An incident mentioned briefly in passing (and as an interesting window on Anne's methods): Anne is interviewing a girl for a service position at Shibden Hall and comments about finding her attractive and the likelihood that "if I could contrive to have the house clear, might manage matters…"

Again with regard to Miss Pickford, Anne admires her learning but notes "I am not an admirer of learned ladies. They are not the sweet interesting creatures I should love." And she begins finding fault with Miss Pickfords dress and manners.

In April, again to York for a visit, mostly to get one of her horses trained for riding. Much socializing but not much in the way of romantic affairs. Back in Halifax, observing Miss Pickford and Miss Threlfall makes Anne depressed about Marianne. Anne's optimism about their future wanes at each separation. In July, Anne is confident enough about the nature of Miss Pickford and Miss Threlfall's relationship that she asks directly and is confirmed, but she does not share her own nature in turn. A few days later she has another talk with Miss Pickford and tells her about her own "particular friends", but is still disingenuous with regard to the sexual nature of their friendship.

In August, Marianne writes to arrange a tryst on her way to Scarborough. Anne is so eager and impatient that, rather than wait for her in Halifax, she walks out and meets the stage in the middle of the moors. Marianne is so disturbed by this bizarre act that she reacts very badly and the consequences preoccupy Anne's journal for some time to come. There is a great deal of reliving the event on paper throughout August.

Miss Pickford has become "Pic". Pic tells Anne a story of "putting on regimentals and flirting with a lady under the assumed name of Captain Cowper". In September stayed with Marianne in Scarborough but they quarrel over many little differences. Visiting with the Norcliffes with much attendance at balls and concerts. Then with Marianne in York but cool to her and unhappy that Marianne seems embarrassed to be seen with her. Marianne returns with Anne to Halifax and they discuss Marianne's finances and future. A letter from Tib discloses that she has picked up the venereal infection from Anne (presumably), which Anne feels guilty for. After Marianne leaves, Anne goes through her older correspondence and burns a number of letters but not those from Marianne or Tib. Not much else to the end of the year. Anne is beginning to think seriously of living somewhere other than Halifax.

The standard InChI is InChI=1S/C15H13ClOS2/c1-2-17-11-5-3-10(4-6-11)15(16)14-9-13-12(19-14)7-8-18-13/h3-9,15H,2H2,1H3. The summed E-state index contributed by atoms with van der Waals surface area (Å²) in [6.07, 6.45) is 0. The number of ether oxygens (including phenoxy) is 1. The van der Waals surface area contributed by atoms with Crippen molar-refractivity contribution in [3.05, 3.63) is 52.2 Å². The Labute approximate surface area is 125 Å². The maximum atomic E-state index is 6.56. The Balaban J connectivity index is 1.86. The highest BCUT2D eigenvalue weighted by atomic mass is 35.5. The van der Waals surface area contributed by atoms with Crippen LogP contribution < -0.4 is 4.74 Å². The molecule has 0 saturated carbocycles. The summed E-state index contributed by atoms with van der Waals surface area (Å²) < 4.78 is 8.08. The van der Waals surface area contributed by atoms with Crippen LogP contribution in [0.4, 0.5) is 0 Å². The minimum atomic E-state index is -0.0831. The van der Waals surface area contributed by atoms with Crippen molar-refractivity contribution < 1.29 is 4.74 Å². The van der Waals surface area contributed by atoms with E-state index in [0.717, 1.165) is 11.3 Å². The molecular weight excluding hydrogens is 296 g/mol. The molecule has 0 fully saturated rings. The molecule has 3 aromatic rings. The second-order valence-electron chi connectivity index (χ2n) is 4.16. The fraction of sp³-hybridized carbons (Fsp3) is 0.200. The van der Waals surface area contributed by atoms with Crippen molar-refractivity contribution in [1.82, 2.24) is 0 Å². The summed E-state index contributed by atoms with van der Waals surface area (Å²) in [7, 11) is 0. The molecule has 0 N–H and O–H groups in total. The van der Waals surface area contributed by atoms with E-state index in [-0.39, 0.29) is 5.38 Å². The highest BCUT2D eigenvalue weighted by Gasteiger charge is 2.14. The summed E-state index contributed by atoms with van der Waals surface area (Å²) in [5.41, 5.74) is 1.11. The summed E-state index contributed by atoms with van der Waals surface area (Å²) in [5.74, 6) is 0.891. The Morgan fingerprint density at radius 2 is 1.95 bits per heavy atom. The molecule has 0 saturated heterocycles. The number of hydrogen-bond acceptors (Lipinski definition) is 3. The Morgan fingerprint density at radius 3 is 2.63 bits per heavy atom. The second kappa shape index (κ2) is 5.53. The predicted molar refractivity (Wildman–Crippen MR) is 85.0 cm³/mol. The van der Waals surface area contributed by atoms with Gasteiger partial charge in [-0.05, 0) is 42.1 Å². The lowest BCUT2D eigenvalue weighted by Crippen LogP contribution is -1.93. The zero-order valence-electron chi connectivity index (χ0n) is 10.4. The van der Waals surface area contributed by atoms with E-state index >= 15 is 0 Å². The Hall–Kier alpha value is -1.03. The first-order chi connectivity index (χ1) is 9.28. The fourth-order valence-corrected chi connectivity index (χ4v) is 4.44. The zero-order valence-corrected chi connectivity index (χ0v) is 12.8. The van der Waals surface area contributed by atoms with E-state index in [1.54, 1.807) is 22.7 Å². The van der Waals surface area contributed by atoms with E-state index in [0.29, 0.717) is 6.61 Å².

Contents summary: 

It is clear from Marianne's letters and descriptions of her activities that she has been making new friends, taking up new hobbies, and generally becoming less emotionally dependent on Anne. In the early part of the year, Anne is much concerned with managing the property she shares with her aunt and uncle, taking over more of the control. Tib comes to visit in mid January and is in poor health. In a month Anne is wishing the visit were over already and is tired of Tib's drinking and snuff-taking. There is a note in March that, during a conversation on the topic of marriage with her friend Mrs. Priestley, Anne declared that she would not marry for she had made her choice already these 15 years and it was a lady. This is an unexpected openness and she thinks Mrs Priestley was taken by surprise but they talk of it more later. As the time For Tib to leave draws near, they quarrel more often.

Anne puts some effort into mending social ties with her Halifax neighbors who complain that she snubs them, especially when encountered elsewhere such as York. But Anne is also thinking more and more of traveling. There are no mentions of the sorts of little flirtations we've seen before, though in one entry in June she is reviewing her journals and comments on the accounts of her involvement to varying degrees with Anne Belcombe, Miss Vallance, and Miss Browne.

There is a visit in July from Marianne and they are still passionate but disengaged. In late July, Anne and her aunt go on a tour of the lake district and the entries are all about travel and sights and food. And then after a brief return to Halifax in August, Anne travels to Paris in company with her maid and stays there for the rest of the year. This trip marks a major change in her life and is the end of this volume.